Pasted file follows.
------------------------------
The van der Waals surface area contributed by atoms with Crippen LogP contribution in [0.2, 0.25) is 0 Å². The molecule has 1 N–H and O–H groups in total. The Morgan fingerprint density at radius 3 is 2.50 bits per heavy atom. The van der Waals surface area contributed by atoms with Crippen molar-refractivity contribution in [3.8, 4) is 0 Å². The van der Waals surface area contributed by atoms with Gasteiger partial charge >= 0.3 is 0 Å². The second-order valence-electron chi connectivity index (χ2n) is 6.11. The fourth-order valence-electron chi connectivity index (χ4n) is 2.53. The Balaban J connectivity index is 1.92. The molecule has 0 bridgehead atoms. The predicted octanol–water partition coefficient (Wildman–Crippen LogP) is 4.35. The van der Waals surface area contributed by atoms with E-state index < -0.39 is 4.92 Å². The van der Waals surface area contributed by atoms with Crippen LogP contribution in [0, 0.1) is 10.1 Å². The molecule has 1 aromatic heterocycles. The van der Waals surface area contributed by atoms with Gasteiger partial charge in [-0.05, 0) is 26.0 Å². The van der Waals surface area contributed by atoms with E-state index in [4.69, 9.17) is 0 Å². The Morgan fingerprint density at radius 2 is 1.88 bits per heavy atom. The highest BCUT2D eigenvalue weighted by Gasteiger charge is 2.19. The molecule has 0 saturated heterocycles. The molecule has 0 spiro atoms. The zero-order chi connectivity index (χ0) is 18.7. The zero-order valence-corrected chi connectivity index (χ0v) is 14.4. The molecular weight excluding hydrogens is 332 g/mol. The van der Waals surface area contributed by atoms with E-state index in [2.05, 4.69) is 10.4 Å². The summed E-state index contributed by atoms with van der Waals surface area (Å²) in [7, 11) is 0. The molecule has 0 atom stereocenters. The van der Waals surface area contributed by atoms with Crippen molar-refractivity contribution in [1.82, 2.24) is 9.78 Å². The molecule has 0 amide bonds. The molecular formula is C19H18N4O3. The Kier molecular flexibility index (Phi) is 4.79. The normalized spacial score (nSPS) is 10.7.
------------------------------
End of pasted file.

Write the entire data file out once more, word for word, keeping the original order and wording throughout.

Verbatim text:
The van der Waals surface area contributed by atoms with Crippen LogP contribution in [0.2, 0.25) is 0 Å². The molecule has 1 N–H and O–H groups in total. The Morgan fingerprint density at radius 3 is 2.50 bits per heavy atom. The van der Waals surface area contributed by atoms with Crippen molar-refractivity contribution in [3.8, 4) is 0 Å². The van der Waals surface area contributed by atoms with Gasteiger partial charge >= 0.3 is 0 Å². The second-order valence-electron chi connectivity index (χ2n) is 6.11. The fourth-order valence-electron chi connectivity index (χ4n) is 2.53. The Balaban J connectivity index is 1.92. The molecule has 0 bridgehead atoms. The predicted octanol–water partition coefficient (Wildman–Crippen LogP) is 4.35. The van der Waals surface area contributed by atoms with E-state index < -0.39 is 4.92 Å². The van der Waals surface area contributed by atoms with Crippen LogP contribution in [0, 0.1) is 10.1 Å². The molecule has 1 aromatic heterocycles. The van der Waals surface area contributed by atoms with Gasteiger partial charge in [-0.05, 0) is 26.0 Å². The van der Waals surface area contributed by atoms with E-state index in [4.69, 9.17) is 0 Å². The Morgan fingerprint density at radius 2 is 1.88 bits per heavy atom. The highest BCUT2D eigenvalue weighted by Gasteiger charge is 2.19. The molecule has 0 saturated heterocycles. The molecule has 0 spiro atoms. The zero-order chi connectivity index (χ0) is 18.7. The zero-order valence-corrected chi connectivity index (χ0v) is 14.4. The molecular weight excluding hydrogens is 332 g/mol. The van der Waals surface area contributed by atoms with E-state index in [2.05, 4.69) is 10.4 Å². The summed E-state index contributed by atoms with van der Waals surface area (Å²) in [7, 11) is 0. The molecule has 0 atom stereocenters. The van der Waals surface area contributed by atoms with Crippen molar-refractivity contribution in [1.82, 2.24) is 9.78 Å². The molecule has 0 amide bonds. The molecular formula is C19H18N4O3. The Kier molecular flexibility index (Phi) is 4.79. The normalized spacial score (nSPS) is 10.7.